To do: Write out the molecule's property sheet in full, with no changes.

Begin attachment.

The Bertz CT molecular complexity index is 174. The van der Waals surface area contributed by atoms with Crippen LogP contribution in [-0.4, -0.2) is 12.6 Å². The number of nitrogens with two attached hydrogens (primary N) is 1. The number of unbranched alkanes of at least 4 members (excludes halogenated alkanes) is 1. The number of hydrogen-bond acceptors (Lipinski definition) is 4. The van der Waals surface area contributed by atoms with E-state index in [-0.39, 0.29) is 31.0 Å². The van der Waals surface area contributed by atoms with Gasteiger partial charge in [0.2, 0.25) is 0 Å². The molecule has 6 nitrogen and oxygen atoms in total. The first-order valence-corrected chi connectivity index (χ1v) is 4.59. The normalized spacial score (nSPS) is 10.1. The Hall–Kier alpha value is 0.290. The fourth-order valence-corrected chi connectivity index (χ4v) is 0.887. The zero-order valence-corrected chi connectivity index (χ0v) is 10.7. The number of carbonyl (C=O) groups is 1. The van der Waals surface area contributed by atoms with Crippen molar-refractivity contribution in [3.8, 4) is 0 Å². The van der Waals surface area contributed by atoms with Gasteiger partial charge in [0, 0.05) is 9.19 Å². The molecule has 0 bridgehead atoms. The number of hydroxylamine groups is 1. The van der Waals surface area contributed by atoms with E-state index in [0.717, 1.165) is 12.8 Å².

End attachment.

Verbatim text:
The Bertz CT molecular complexity index is 174. The van der Waals surface area contributed by atoms with Crippen LogP contribution in [-0.4, -0.2) is 12.6 Å². The number of nitrogens with two attached hydrogens (primary N) is 1. The number of unbranched alkanes of at least 4 members (excludes halogenated alkanes) is 1. The number of hydrogen-bond acceptors (Lipinski definition) is 4. The van der Waals surface area contributed by atoms with E-state index in [-0.39, 0.29) is 31.0 Å². The van der Waals surface area contributed by atoms with Gasteiger partial charge in [0.2, 0.25) is 0 Å². The molecule has 6 nitrogen and oxygen atoms in total. The first-order valence-corrected chi connectivity index (χ1v) is 4.59. The normalized spacial score (nSPS) is 10.1. The Hall–Kier alpha value is 0.290. The fourth-order valence-corrected chi connectivity index (χ4v) is 0.887. The zero-order valence-corrected chi connectivity index (χ0v) is 10.7. The number of carbonyl (C=O) groups is 1. The van der Waals surface area contributed by atoms with Crippen molar-refractivity contribution in [3.8, 4) is 0 Å². The van der Waals surface area contributed by atoms with Gasteiger partial charge in [0, 0.05) is 9.19 Å². The molecule has 0 bridgehead atoms. The number of hydroxylamine groups is 1. The van der Waals surface area contributed by atoms with E-state index in [0.717, 1.165) is 12.8 Å².